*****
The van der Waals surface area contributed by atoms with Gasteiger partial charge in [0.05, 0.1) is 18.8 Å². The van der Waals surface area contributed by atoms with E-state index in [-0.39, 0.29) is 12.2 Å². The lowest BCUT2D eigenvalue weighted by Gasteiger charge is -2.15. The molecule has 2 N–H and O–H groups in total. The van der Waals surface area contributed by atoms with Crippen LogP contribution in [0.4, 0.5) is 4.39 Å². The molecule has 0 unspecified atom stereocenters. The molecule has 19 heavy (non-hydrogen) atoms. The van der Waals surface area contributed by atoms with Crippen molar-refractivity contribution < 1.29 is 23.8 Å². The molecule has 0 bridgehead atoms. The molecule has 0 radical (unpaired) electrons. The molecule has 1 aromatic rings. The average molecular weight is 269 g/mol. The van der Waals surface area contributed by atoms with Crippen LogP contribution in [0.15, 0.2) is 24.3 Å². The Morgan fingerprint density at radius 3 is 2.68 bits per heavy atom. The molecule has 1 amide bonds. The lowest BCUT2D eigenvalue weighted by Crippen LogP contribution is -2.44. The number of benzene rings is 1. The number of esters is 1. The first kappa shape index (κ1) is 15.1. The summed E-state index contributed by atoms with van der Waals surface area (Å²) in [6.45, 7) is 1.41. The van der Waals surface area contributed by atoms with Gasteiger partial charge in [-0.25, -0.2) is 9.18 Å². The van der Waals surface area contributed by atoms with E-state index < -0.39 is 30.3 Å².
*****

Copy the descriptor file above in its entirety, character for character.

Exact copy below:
The van der Waals surface area contributed by atoms with Gasteiger partial charge in [0.05, 0.1) is 18.8 Å². The van der Waals surface area contributed by atoms with E-state index in [-0.39, 0.29) is 12.2 Å². The lowest BCUT2D eigenvalue weighted by Gasteiger charge is -2.15. The molecule has 2 N–H and O–H groups in total. The van der Waals surface area contributed by atoms with Crippen LogP contribution in [0.4, 0.5) is 4.39 Å². The molecule has 0 unspecified atom stereocenters. The molecule has 19 heavy (non-hydrogen) atoms. The van der Waals surface area contributed by atoms with Crippen molar-refractivity contribution < 1.29 is 23.8 Å². The molecule has 0 bridgehead atoms. The molecule has 0 radical (unpaired) electrons. The molecule has 1 aromatic rings. The average molecular weight is 269 g/mol. The van der Waals surface area contributed by atoms with Crippen LogP contribution in [0.15, 0.2) is 24.3 Å². The Morgan fingerprint density at radius 3 is 2.68 bits per heavy atom. The molecule has 1 amide bonds. The lowest BCUT2D eigenvalue weighted by Crippen LogP contribution is -2.44. The number of benzene rings is 1. The number of esters is 1. The first kappa shape index (κ1) is 15.1. The summed E-state index contributed by atoms with van der Waals surface area (Å²) in [6.45, 7) is 1.41. The van der Waals surface area contributed by atoms with Gasteiger partial charge in [-0.25, -0.2) is 9.18 Å². The van der Waals surface area contributed by atoms with E-state index < -0.39 is 30.3 Å².